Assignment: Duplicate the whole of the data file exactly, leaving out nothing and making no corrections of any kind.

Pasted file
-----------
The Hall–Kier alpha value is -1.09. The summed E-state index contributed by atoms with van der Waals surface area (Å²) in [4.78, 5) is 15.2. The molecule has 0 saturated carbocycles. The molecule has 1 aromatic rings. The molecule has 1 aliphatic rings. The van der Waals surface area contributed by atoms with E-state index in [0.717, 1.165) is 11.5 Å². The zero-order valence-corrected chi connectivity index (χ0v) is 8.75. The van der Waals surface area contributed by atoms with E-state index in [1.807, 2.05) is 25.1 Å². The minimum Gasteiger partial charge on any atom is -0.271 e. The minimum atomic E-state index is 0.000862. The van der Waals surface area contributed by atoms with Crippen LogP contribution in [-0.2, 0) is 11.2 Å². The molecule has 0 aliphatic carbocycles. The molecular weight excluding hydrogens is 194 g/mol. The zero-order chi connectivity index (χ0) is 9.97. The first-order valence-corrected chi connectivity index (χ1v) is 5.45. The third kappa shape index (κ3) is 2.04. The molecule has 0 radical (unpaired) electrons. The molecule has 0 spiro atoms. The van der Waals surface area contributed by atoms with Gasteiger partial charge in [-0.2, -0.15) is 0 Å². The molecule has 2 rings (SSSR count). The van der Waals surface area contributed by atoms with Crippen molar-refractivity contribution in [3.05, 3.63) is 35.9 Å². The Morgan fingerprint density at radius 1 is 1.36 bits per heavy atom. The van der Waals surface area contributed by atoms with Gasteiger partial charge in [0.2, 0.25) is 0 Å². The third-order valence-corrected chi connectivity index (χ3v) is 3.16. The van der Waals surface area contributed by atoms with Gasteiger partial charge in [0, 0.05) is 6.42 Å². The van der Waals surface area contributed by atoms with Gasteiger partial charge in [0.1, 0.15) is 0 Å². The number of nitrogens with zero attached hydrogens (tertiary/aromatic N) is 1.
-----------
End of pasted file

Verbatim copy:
The Hall–Kier alpha value is -1.09. The summed E-state index contributed by atoms with van der Waals surface area (Å²) in [4.78, 5) is 15.2. The molecule has 0 saturated carbocycles. The molecule has 1 aromatic rings. The molecule has 1 aliphatic rings. The van der Waals surface area contributed by atoms with E-state index in [0.717, 1.165) is 11.5 Å². The zero-order valence-corrected chi connectivity index (χ0v) is 8.75. The van der Waals surface area contributed by atoms with E-state index in [1.807, 2.05) is 25.1 Å². The minimum Gasteiger partial charge on any atom is -0.271 e. The minimum atomic E-state index is 0.000862. The van der Waals surface area contributed by atoms with Crippen LogP contribution in [-0.2, 0) is 11.2 Å². The molecule has 0 aliphatic carbocycles. The molecular weight excluding hydrogens is 194 g/mol. The zero-order chi connectivity index (χ0) is 9.97. The first-order valence-corrected chi connectivity index (χ1v) is 5.45. The third kappa shape index (κ3) is 2.04. The molecule has 0 radical (unpaired) electrons. The molecule has 0 spiro atoms. The van der Waals surface area contributed by atoms with Gasteiger partial charge in [-0.2, -0.15) is 0 Å². The molecule has 2 rings (SSSR count). The van der Waals surface area contributed by atoms with Crippen molar-refractivity contribution in [3.05, 3.63) is 35.9 Å². The Morgan fingerprint density at radius 1 is 1.36 bits per heavy atom. The van der Waals surface area contributed by atoms with Gasteiger partial charge in [0.2, 0.25) is 0 Å². The third-order valence-corrected chi connectivity index (χ3v) is 3.16. The van der Waals surface area contributed by atoms with Gasteiger partial charge in [0, 0.05) is 6.42 Å². The van der Waals surface area contributed by atoms with Gasteiger partial charge in [0.1, 0.15) is 0 Å². The number of nitrogens with zero attached hydrogens (tertiary/aromatic N) is 1.